His comments come after the embattled Iraqi Prime Minister ratcheted up his high-stakes and increasingly bitter dispute with the Bush administration, telling the U.S. ambassador that he was Washington's friend but "not America's man in Iraq," aides said on Saturday.
In a statement after a 50-minute video conference, Bush and al-Maliki played down tensions over a U.S. plan for benchmarks toward reducing the violence. The two leaders said they were "committed to the partnership" and would work "in every way possible for a stable, democratic Iraq and for victory in the war on terror."
They outlined three goals: speeding up the training of Iraq's security forces; moving ahead with Iraqi control of its forces; and making the Iraqi government responsible for the country's security.
The Shiite leader had issued the declaration in a meeting Friday with Ambassador Zalmay Khalilzad, after which the two issued a rare joint statement declaring the need to work together to set timelines to clamp off spiraling violence attributed to Shiite militias and death squads.
"I am a friend of the United States, but I am not America's man in Iraq," Hassan al-Sneid, a close al-Maliki aide quoted him as telling Khalilzad during the meeting.
The insider's account of the session was in sharp contrast to the joint al-Maliki-Khalilzad statement that was issued both by the American Embassy and al-Maliki's office late Friday night.
Al-Sneid said the prime minister demanded that his government be treated as an elected administration which enjoys international legitimacy and that U.S. forces in Iraq must coordinate better with his government.
The joint statement, however, appeared to signal that al-Maliki was backing down from his highly publicized squabble with the Bush administration and dropping his objections to a timeline proposed by Washington for bringing security to his war-ravaged nation.
The statement said the Iraqi leader reaffirmed his commitment to a "good and strong" relationship with the U.S., in what appeared to be an attempt to bring down the curtain down on a week of recriminations. The dispute has further tarnished President George W. Bush's bid to promote policy "adjustments" in Iraq with less than two weeks left before U.S. midterm congressional elections.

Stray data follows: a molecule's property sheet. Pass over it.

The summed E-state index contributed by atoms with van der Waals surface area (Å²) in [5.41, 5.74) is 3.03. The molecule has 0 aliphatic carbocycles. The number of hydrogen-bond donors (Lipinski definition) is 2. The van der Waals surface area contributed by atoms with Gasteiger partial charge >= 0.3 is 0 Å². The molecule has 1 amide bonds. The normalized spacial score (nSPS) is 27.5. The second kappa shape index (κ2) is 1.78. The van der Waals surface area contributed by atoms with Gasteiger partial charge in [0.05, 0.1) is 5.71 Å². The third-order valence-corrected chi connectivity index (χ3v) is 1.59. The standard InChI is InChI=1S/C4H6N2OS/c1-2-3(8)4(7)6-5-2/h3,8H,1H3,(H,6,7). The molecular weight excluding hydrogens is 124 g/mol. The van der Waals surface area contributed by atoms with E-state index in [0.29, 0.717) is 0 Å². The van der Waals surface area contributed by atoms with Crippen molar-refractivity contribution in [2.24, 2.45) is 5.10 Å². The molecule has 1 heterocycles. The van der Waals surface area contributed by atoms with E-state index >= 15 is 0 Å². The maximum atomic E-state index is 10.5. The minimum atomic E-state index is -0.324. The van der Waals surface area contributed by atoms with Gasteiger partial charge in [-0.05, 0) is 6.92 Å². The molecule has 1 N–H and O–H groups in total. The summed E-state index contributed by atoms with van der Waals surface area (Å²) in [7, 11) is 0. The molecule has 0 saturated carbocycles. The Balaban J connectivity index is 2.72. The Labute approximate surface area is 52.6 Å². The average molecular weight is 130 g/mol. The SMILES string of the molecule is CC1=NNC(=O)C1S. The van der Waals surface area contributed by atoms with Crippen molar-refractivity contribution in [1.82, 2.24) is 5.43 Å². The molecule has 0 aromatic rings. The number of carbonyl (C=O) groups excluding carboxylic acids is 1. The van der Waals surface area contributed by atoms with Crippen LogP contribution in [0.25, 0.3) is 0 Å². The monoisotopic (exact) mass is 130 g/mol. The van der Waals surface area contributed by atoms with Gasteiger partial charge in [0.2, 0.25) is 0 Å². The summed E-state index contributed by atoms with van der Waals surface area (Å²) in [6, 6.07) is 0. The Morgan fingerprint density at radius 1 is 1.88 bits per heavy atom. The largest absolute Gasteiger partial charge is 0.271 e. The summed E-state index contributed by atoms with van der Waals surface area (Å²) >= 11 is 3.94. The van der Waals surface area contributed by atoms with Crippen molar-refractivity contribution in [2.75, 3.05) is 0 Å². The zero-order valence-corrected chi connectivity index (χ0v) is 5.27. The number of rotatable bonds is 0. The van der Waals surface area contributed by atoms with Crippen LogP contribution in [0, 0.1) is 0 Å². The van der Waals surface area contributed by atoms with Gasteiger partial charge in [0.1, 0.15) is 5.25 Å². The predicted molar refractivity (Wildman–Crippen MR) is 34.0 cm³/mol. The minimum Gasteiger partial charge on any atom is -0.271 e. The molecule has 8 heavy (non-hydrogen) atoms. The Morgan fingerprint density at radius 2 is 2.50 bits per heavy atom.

The vote has become a referendum on Bush policy in Iraq as U.S. deaths topped 2,800 and the war dragged into its 44th month.
The relative five-day calm in Baghdad in the five days since the end of the holy month of Ramadan ceded ground Saturday to a fresh outbreak of bloodletting.
One person was killed and 35 wounded when a rocket slammed into an outdoor market in Baghdad's turbulent southern neighborhood of Dora, according to police Lt. Mohammed al-Baghdadi. A second person was killed and nine wounded when a bomb went off in a minibus in an eastern Baghdad district, police Lt. Ali Hussein said.
In Baqouba, 35 miles northeast of Baghdad, police said they had found two bodies of apparent sectarian violence in the city's central al-Mu'allimeen district. A third body was pulled from the Diyala river earlier Saturday.
The Washington-Baghdad dispute not only undermined Bush's attempt to put a new face on Iraq strategy but was highly embarrassing to Khalilzad who announced the centerpiece of the administration at a news conference Tuesday and said al-Maliki was on board.
But over the next two days, al-Maliki declared he saw imposition of timelines as an infringement on Iraqi sovereignty and his government's authority. The timeline program, he said, was a product of U.S. electoral politics.
The White House later claimed al-Maliki's comments were taken out of context. But hours later, the Iraqi leader reissued the same complaint, unambiguously in an interview with British journalists.
The language in Friday's statement, issued in both English and Arabic, suggested a clear attempt to dampen further speculation about the growing rift in ties between the two governments.
"The government of Iraq is committed to a good and strong relationship with the U.S. government to work together toward a democratic, stable Iraq, and to confront the terrorist challenges in light of the strategic alliance between the two countries," it said. The "Iraqi government has made clear the issues that must be resolved with timelines."
Al-Sneid, however, said al-Maliki repeated to Khalilzad in their Friday meeting that he was reluctant to implement a timeline for tackling security issues, arguing that Iraq's security forces were not yet up to the task and requested that the United States do more to train and equip them.
Al-Maliki owed his job to backing from 30 lawmakers from the "Sadrist" movement of anti-U.S. cleric Muqtada al-Sadr, whose Mahdi Army militia is blamed for much of the sectarian violence sweeping Iraq since a February attack against a major Shiite shrine.
Washington has in recent weeks stepped up pressure on al-Maliki to crack down on the militias and their affiliated death squads, but al-Maliki, who came to office in May, has yet to take concrete action despite repeated assertion that he would disband them.
The U.S. military, meanwhile announced Saturday the death of a U.S. Marine in the restive Anbar province west of Baghdad, raising to 98 the number of U.S. forces killed in Iraq so far in October, already the fourth deadliest month since the Iraq war began in March 2003. The Marine died Friday from "injuries sustained due to enemy action."
The death toll among U.S. forces in Iraq now stands at least 2,811 since the beginning of the conflict, according to an Associated Press count.